America’s Most Wanted: Hip-hop, the Media, and the Prison-Industrial Complex

Lecture Series

April 12, 2014


Assembly Hall

Currently the United States, although the world’s third most populous country, houses the largest prison population on earth. For the last decade, our nation’s prison population has remained around 2 million, growing by 700 percent since the late 1970s. These imbalances have disproportionately affected the hip-hop generation, Blacks, Latinos and the poor, and pose serious challenges to our democracy.


Earlier this year, Attorney General Holder announced a federal policy shift away from lengthy sentences for non-violent drug crimes. Also in 2013, New York City’s “stop and frisk” policy (which for years averaged thousands of arrests and nearly a half million stops of young Blacks and Latinos) was ruled unconstitutional. Additionally, numerous states struggling with historic budget shortfalls are enacting policy reforms to reduce their reliance on incarceration. Although these recent efforts to turn the tide seem promising, what obstacles persist to ending mass incarceration as we know it?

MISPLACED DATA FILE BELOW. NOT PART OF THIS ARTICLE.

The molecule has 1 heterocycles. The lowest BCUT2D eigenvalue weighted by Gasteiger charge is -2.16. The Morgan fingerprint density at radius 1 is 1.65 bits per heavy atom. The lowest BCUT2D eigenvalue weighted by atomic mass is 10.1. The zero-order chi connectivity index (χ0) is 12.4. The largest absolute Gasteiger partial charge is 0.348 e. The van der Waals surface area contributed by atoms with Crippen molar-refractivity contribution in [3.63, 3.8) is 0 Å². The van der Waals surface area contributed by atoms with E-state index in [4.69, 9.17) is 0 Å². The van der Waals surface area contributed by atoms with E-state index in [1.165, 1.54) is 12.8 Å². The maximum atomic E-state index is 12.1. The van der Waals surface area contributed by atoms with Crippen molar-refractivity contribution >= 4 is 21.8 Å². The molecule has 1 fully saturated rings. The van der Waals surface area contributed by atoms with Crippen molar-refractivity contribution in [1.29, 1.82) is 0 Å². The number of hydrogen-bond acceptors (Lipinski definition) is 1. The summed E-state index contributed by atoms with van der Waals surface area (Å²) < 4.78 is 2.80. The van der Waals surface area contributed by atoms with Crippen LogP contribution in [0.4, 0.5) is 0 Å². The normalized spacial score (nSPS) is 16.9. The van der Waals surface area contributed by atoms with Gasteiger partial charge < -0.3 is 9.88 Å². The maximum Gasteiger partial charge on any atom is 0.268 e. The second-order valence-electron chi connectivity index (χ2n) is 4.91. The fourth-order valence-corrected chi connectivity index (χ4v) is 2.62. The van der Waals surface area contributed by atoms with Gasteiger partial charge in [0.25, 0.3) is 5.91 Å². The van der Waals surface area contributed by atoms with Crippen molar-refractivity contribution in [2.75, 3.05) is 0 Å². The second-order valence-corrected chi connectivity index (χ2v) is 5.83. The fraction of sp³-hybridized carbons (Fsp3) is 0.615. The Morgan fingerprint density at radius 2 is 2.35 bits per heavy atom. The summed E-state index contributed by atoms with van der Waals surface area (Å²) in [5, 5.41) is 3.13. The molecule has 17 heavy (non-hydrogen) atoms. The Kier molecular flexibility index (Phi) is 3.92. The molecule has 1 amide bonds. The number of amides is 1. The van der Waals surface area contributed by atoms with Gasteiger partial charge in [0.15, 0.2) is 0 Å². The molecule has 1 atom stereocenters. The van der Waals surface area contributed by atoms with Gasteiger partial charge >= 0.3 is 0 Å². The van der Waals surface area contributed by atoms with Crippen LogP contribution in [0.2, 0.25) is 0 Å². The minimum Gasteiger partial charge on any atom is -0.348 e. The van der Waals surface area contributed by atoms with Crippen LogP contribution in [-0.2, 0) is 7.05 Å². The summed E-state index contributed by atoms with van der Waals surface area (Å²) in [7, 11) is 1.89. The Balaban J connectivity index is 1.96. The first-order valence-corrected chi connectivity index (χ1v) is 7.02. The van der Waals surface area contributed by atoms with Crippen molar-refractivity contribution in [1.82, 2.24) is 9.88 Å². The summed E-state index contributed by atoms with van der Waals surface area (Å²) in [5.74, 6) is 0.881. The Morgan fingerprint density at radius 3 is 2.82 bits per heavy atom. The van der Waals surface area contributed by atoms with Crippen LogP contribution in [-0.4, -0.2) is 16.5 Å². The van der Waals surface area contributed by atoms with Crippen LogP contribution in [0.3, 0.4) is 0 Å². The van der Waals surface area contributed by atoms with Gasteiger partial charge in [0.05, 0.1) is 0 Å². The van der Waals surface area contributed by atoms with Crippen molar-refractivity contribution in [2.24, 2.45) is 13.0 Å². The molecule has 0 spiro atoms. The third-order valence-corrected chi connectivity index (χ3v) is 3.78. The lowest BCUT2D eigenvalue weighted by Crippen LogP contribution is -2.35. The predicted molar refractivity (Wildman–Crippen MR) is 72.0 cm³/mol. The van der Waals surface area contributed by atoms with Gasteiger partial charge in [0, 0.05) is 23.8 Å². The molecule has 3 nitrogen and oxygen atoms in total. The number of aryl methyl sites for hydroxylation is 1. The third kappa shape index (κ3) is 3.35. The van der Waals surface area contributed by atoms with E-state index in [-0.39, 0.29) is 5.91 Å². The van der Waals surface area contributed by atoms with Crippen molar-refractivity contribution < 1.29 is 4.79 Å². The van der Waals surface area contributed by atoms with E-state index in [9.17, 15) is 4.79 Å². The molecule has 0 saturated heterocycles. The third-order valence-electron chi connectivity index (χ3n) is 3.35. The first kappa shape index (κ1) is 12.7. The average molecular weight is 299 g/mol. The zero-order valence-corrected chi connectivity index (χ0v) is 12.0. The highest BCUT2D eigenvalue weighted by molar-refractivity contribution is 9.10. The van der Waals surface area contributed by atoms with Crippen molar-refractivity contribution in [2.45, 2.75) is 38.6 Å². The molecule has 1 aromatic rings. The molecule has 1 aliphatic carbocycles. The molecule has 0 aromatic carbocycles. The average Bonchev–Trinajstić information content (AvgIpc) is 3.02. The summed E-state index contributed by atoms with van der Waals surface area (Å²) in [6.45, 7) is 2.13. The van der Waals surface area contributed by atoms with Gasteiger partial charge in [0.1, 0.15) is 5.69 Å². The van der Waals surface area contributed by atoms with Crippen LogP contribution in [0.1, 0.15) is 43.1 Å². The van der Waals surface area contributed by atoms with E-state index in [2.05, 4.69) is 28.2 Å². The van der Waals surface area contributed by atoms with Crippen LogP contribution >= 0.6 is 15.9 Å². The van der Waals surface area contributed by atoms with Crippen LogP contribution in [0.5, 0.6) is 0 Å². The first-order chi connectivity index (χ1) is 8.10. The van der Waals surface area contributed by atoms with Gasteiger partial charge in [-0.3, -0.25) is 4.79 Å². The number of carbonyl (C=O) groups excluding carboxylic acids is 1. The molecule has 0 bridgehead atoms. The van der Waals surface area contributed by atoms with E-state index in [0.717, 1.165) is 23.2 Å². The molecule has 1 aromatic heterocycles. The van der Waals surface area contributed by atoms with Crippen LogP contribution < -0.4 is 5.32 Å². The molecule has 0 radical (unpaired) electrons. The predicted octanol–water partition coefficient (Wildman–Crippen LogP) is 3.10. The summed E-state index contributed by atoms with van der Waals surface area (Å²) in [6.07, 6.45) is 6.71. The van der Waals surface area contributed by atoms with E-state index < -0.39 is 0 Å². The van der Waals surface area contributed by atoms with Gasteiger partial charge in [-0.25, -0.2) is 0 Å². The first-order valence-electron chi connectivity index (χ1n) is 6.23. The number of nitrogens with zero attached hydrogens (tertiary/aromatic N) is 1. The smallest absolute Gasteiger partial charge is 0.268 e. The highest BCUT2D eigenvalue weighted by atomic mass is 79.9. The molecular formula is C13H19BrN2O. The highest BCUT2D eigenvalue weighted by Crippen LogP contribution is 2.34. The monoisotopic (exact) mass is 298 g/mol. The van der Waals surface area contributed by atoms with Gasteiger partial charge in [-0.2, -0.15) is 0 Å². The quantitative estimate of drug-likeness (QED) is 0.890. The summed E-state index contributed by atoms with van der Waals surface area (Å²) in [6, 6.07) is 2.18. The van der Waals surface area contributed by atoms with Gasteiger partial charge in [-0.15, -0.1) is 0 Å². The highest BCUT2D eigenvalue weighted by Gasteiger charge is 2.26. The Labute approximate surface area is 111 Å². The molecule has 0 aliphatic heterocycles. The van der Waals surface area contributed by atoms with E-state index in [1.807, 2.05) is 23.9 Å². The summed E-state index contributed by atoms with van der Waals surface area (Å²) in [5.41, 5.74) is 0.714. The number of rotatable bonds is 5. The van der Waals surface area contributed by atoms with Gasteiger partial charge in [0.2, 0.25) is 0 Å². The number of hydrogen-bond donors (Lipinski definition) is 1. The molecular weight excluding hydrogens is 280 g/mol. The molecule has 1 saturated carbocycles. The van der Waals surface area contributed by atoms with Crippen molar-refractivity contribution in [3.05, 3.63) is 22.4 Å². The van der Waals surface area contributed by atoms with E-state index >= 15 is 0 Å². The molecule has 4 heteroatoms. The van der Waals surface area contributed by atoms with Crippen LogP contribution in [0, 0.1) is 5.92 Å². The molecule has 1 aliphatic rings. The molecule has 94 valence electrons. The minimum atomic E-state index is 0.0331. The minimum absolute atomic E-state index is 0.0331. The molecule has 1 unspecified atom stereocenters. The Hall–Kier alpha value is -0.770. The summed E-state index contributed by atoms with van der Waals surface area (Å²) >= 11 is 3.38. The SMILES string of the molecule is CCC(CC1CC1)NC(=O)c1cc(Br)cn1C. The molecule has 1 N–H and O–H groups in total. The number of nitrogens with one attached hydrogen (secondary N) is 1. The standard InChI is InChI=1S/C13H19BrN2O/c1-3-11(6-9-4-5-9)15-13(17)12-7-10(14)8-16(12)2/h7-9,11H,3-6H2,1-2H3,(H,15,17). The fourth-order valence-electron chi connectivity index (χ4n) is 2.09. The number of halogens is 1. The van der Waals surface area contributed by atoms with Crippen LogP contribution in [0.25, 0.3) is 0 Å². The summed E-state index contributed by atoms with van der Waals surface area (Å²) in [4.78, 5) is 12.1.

This town hall style gathering features:
Dr. Beth Richie (author of Arrested Justice: Black Women, Violence and America's Prison Nation)
Amanda Klonsky (founder Free Write Jail Arts Literacy Program)
Dr. Marc Lamont Hill (co-author of From the Classroom to the Cell with Mumia Abu Jamal)
Silky Slim (hip-hop artist & founder of Stop The Killing Inc.,)
Niaz Kasravi (NAACP Director of Criminal Justice Program)
Jasiri X (Moderator, Hip-hop artist, activist, and founder of 1Hood)


Free and open to the public.


Sponsored by the Global Voices Lecture Series, Rap Sessions Presents, and the Center for the Study of Race, Politics, and Culture.